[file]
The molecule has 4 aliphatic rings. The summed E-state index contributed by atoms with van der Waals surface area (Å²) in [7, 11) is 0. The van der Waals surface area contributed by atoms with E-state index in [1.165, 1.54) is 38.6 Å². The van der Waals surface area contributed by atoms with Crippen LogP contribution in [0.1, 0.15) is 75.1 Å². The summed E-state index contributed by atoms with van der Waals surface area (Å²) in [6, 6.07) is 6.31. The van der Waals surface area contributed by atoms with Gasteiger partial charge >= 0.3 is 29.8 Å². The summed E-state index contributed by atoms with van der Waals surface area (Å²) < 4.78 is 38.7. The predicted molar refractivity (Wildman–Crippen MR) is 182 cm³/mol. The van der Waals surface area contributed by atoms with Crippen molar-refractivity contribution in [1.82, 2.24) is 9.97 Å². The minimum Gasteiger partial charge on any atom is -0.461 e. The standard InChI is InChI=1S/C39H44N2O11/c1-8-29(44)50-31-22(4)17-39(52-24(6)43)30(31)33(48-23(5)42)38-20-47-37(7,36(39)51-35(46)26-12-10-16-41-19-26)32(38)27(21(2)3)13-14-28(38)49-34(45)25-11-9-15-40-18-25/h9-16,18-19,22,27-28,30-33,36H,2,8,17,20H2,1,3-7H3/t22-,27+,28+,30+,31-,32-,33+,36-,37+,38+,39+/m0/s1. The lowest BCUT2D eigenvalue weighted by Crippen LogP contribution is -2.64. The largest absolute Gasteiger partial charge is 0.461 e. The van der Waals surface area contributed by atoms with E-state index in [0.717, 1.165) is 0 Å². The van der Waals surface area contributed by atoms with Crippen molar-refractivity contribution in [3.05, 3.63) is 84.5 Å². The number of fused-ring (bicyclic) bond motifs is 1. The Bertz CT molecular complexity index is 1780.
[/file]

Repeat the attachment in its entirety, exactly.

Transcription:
The molecule has 4 aliphatic rings. The summed E-state index contributed by atoms with van der Waals surface area (Å²) in [7, 11) is 0. The van der Waals surface area contributed by atoms with E-state index in [1.165, 1.54) is 38.6 Å². The van der Waals surface area contributed by atoms with Crippen LogP contribution in [0.1, 0.15) is 75.1 Å². The summed E-state index contributed by atoms with van der Waals surface area (Å²) in [6, 6.07) is 6.31. The van der Waals surface area contributed by atoms with Gasteiger partial charge >= 0.3 is 29.8 Å². The summed E-state index contributed by atoms with van der Waals surface area (Å²) < 4.78 is 38.7. The predicted molar refractivity (Wildman–Crippen MR) is 182 cm³/mol. The van der Waals surface area contributed by atoms with Crippen molar-refractivity contribution in [1.82, 2.24) is 9.97 Å². The minimum Gasteiger partial charge on any atom is -0.461 e. The standard InChI is InChI=1S/C39H44N2O11/c1-8-29(44)50-31-22(4)17-39(52-24(6)43)30(31)33(48-23(5)42)38-20-47-37(7,36(39)51-35(46)26-12-10-16-41-19-26)32(38)27(21(2)3)13-14-28(38)49-34(45)25-11-9-15-40-18-25/h9-16,18-19,22,27-28,30-33,36H,2,8,17,20H2,1,3-7H3/t22-,27+,28+,30+,31-,32-,33+,36-,37+,38+,39+/m0/s1. The lowest BCUT2D eigenvalue weighted by Crippen LogP contribution is -2.64. The largest absolute Gasteiger partial charge is 0.461 e. The van der Waals surface area contributed by atoms with E-state index in [0.717, 1.165) is 0 Å². The van der Waals surface area contributed by atoms with Crippen molar-refractivity contribution in [3.05, 3.63) is 84.5 Å². The number of fused-ring (bicyclic) bond motifs is 1. The Bertz CT molecular complexity index is 1780.